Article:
Sandra Deal was a dear friend. When the Daughters of the American Revolution presented their preservation medal at their Washington HQ, she flew up and pinned it on me.
You can see from the photo above that we had a sweet friendship, singing her praises from the Duluth Square podium and dismissing the governor as second in importance to her diplomatic skills. You see how amused he was too at me saying that. Good sport.
Our brilliant MLK sculptor Kathy Fincher is being honored in this Duluth event for her bittersweet 9/11 children’s memorial sculpture. Governor Deal was there to dedicate it and I knew Sandra was accompanying him, so I wore the DAR medal she pinned on me years prior, and was thanking her again for the honor.
She was a superb teacher through and through. When we had our Churchill painting exhibition on the 50th anniversary of his passing, she and the governor laid at wreath at our rostrum as had been done 5 hours earlier at Westminster Abby. The London event had three Churchill great grandchildren place the wreath. Churchill family member Duncan Sandys, married to a Macon girl was a big part of our exhibition and he was there for the wreath laying with his young son Julian. The sirens of the governors motorcade were loud but Duncan was detained in the museum by Senator Max Cleland, an unexpected visitor at that moment. Upon arrival, I explained all this to Sandra and Governor Deal that Max was there and that I had asked the child to fill in for his otherwise detained father, Max needing additional help. I showed them the powerful images of his little cousins laying the wreath at the abby, and that this American born Churchill must uphold his family tradition and duty on behalf of the United States of America!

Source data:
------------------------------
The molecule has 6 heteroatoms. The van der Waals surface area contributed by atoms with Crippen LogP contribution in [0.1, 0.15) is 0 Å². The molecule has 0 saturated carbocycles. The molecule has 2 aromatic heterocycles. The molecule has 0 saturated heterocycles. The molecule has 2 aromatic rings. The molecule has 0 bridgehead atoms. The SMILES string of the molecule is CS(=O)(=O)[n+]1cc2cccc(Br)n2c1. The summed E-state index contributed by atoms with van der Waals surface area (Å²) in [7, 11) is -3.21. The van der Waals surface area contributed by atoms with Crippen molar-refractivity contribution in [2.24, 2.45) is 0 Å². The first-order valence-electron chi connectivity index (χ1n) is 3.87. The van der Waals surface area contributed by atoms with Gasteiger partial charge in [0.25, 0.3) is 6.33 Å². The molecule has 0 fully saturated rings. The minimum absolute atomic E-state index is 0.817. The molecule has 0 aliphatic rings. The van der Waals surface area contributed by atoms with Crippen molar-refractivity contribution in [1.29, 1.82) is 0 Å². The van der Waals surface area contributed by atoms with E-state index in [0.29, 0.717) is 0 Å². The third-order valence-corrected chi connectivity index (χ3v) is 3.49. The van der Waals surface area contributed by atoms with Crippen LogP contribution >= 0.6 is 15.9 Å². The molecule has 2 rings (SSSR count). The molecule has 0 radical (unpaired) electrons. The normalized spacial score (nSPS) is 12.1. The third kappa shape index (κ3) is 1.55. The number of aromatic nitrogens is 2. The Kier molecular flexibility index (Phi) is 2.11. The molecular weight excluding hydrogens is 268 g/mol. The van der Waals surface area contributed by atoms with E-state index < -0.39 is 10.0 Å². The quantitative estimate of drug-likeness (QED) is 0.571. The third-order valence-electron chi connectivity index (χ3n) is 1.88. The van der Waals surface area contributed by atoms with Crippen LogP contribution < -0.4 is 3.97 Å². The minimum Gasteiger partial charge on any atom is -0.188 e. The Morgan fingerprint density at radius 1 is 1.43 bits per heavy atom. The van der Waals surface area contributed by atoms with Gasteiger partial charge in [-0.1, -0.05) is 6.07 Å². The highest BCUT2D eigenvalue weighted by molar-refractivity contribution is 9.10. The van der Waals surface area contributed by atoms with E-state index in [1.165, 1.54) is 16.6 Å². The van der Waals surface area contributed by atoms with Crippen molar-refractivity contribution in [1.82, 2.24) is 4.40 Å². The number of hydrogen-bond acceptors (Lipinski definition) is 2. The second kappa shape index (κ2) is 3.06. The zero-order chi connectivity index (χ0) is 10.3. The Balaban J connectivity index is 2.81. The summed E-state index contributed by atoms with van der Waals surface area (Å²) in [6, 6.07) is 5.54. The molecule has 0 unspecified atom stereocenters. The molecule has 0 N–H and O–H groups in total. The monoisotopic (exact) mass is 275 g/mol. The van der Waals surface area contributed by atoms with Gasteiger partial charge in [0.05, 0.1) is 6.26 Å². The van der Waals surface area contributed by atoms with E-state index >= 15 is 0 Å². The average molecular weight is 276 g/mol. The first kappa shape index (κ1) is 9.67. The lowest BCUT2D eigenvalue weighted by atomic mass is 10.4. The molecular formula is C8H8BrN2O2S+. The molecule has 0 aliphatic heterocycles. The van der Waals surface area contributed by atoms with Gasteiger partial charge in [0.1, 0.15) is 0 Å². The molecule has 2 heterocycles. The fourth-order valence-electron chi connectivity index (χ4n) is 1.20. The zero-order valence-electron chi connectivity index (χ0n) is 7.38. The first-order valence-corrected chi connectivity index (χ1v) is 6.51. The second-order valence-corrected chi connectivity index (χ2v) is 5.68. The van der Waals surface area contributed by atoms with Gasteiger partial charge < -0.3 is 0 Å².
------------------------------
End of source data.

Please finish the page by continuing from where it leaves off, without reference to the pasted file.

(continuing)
“Yes Sir Mr. Cook!” said Julian. Sandra immediately crouched down to his level and told him how they would do this, Julian in the middle between the governor and her. He grinned at her nervously and pulled it off in a most excellent way, after-which she complimented him profusely, again crouching to his level. He was so proud.
On another occasion I attended her invitation to the Governor’s Mansion for an arts/cultural group. I was near the last to arrive and was in the back of a group of 10-12 people and she had not seen me enter.
As we processed through the large parlor to the library, she remarked on the 18th century fine and rare Oglethorpe engraving in that room, said to be his best likeness, saying “there is only one other that is known to exist and it is at the Millennium Gate Georgia History Museum in Midtown. You should go see it!”
Chuckles from her guests, knowing I was there, bemused her and they parted so she could see that I was there. I thanked her profusely for giving us such a great plug! She was having so much fun she asked if we wanted to go upstairs. Of course we said yes, and up we went. She showed us the suite President Carter used for cabinet interviews after his election to our nation’s highest office. She showed us through the other suites and sitting rooms until we landed in the governor’s private sitting room. And he was in there reading the paper, bemused, and she, unfazed, said something sweet to him. We toured and moved on to the next room. What a great lady! She will be missed.
- Rodney Mims Cook, Jr.